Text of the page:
We also happened to stumble across a soccer match…
So while my mind looped the idea of us getting stuck in the sandy rural farmlands without any signal, everyone else in the car was having a ball listening to me stress.
Eventually we found ourselves back on track and stopped at the location that Keir had originally been given. Here we spent time canvasing the fields, an area which directly after rain could definitely be wet enough to entice some Rosy-Throated Longclaws; however, the area was now dry and the fields were almost solely inhabited by large numbers of African Pipits. Above our heads, we had several Common House Martins passing by, a bird that I had not seen much prior.
Despite our scouring the fields on either side of the road in the hopes of getting our target, the sun began to set and we decided to surrender to the day and head home.
On route back to Dom’s place, just about 5 kilometers from where we were searching we stopped at a bridge, the sun now split in half by the horizon. While myself and Alouise stood at the top of the bridge, scanning the waters, Michael and Keir went down the side of the bridge and to the water’s edge. It was there that the two seemed to share a memory which was seemingly as exciting as it was frustrating…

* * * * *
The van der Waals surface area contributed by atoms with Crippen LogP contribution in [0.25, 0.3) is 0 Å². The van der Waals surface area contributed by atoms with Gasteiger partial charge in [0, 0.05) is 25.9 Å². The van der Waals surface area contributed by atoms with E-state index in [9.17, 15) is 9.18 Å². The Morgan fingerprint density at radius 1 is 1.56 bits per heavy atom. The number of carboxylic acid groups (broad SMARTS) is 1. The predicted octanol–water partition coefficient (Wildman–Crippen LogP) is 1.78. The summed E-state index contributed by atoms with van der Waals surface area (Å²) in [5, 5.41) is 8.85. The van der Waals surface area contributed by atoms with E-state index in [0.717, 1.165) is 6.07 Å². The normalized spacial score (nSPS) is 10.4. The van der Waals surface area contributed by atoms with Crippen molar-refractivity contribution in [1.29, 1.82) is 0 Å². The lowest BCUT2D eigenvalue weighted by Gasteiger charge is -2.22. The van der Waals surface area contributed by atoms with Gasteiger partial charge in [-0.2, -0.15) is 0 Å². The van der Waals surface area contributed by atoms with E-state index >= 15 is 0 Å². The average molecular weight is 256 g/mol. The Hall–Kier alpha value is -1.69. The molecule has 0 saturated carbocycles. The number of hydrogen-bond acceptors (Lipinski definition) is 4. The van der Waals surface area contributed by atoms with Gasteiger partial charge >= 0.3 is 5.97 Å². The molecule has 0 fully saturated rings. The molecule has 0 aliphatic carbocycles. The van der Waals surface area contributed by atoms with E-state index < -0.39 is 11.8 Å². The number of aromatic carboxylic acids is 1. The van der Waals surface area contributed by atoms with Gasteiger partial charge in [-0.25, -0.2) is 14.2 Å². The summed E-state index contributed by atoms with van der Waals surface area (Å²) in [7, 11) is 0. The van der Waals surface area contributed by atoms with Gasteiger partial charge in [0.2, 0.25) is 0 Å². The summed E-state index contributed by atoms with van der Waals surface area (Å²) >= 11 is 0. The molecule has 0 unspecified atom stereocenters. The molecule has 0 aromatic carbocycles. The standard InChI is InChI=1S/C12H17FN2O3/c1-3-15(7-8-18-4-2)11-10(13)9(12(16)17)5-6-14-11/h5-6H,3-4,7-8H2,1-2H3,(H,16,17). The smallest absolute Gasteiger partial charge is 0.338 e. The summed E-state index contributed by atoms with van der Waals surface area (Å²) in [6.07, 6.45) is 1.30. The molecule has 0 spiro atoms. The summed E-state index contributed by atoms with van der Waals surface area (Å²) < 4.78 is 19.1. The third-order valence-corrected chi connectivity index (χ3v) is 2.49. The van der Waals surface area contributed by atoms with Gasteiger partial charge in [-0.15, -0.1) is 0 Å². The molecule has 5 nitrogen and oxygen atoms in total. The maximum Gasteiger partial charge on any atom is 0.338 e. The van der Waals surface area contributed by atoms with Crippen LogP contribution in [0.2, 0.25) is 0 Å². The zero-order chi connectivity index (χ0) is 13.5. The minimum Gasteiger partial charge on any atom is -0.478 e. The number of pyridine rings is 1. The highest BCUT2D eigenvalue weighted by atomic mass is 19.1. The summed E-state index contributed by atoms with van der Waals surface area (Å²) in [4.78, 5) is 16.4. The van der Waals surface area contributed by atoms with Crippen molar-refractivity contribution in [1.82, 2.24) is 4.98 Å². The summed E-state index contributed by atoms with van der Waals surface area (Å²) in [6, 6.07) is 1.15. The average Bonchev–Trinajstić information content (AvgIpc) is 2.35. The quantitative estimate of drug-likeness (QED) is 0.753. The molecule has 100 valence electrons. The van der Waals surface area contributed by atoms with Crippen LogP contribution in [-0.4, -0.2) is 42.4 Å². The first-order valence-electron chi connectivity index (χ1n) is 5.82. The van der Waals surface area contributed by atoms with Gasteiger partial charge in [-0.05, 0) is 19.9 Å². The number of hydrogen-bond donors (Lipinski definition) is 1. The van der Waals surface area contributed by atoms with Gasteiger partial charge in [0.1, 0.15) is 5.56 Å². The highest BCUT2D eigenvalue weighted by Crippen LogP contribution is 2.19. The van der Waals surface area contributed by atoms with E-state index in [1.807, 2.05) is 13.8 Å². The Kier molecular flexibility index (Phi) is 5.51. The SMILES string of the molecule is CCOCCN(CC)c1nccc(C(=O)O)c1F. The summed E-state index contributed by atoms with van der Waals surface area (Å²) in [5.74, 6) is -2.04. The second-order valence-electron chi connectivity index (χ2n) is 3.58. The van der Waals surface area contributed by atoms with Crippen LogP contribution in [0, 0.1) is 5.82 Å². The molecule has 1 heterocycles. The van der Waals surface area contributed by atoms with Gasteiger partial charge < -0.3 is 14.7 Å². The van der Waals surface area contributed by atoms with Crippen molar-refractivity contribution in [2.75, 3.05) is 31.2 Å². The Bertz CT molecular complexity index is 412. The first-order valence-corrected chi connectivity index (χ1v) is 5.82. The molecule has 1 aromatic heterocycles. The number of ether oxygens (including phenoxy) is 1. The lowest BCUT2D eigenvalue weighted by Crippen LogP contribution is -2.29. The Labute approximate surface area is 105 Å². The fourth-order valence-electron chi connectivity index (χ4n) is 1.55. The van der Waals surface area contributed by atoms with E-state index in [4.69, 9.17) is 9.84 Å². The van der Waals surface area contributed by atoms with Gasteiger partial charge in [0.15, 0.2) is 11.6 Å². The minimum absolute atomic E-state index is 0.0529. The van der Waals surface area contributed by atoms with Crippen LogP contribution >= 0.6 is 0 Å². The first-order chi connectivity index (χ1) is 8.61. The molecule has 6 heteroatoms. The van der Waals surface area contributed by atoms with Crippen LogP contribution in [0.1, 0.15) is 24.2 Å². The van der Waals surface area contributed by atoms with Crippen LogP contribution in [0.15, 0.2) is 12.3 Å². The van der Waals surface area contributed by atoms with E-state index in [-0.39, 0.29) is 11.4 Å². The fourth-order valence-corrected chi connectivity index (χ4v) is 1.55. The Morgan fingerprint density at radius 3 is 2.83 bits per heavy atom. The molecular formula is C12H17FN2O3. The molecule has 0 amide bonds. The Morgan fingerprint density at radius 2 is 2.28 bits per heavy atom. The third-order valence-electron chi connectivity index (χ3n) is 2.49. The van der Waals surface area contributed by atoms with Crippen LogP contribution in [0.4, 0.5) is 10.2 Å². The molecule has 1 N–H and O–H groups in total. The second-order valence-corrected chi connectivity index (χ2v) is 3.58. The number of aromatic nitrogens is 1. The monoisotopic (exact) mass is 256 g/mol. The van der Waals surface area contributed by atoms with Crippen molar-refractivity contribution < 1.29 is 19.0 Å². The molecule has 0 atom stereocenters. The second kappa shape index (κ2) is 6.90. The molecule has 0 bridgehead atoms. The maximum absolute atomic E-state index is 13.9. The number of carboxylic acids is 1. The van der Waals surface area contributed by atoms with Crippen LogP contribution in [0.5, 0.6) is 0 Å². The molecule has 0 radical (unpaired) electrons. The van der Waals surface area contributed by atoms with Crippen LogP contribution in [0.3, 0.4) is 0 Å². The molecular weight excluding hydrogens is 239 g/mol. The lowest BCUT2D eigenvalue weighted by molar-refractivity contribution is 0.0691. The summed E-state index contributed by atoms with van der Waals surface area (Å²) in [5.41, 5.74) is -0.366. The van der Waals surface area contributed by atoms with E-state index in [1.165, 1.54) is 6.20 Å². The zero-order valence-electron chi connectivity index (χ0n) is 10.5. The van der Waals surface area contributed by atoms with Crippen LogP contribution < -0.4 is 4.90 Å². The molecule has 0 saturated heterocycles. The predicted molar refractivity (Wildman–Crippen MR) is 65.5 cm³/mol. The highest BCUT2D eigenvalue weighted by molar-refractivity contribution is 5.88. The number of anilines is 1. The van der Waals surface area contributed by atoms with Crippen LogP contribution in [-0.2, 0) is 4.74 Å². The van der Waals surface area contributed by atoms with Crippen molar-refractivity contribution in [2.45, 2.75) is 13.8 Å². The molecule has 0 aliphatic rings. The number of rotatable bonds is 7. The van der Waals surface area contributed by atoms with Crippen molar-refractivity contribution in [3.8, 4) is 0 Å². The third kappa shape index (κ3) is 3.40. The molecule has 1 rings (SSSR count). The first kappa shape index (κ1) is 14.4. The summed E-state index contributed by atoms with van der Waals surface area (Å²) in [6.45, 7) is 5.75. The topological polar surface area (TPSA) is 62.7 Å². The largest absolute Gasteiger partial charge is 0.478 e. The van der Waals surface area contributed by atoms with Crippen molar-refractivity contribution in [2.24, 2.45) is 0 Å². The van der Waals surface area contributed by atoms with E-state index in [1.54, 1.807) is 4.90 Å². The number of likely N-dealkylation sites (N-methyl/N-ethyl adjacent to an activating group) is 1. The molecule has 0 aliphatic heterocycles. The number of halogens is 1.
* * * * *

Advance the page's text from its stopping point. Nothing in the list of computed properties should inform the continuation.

Keir told us of how Michael and himself had located an unknown Longclaw in the last few seconds of sunlight, showing all the right diagnostics for Rosy-Throated. The bird apparently kept flying away from them, only giving them short views of the upper tail and back, however the bird showed the diagnostic white panels up the sides of the tail, consistent with the Rosy-Throated. Keir was left only with the memory of the one that got away, a bird which in all probability was his nemesis, but would remain that way for a bit longer, as there wasn’t enough visuals to call a certain ID on the bird. The experience also caused Michael to upgrade his status of Rosy-Throated to “Do not occur in KZN” to “Possibly occur in KZN”.
Another Night, Another Feast
Our second night at Dom’s parents place was even fancier than the night before. We were given some amazing vegetable soup for starters, followed up by a braai and then brownies for dessert. Also of interest during this time, was the presence of a Wahlberg’s Epauletted Fruit Bat in the back yard of Dom’s place.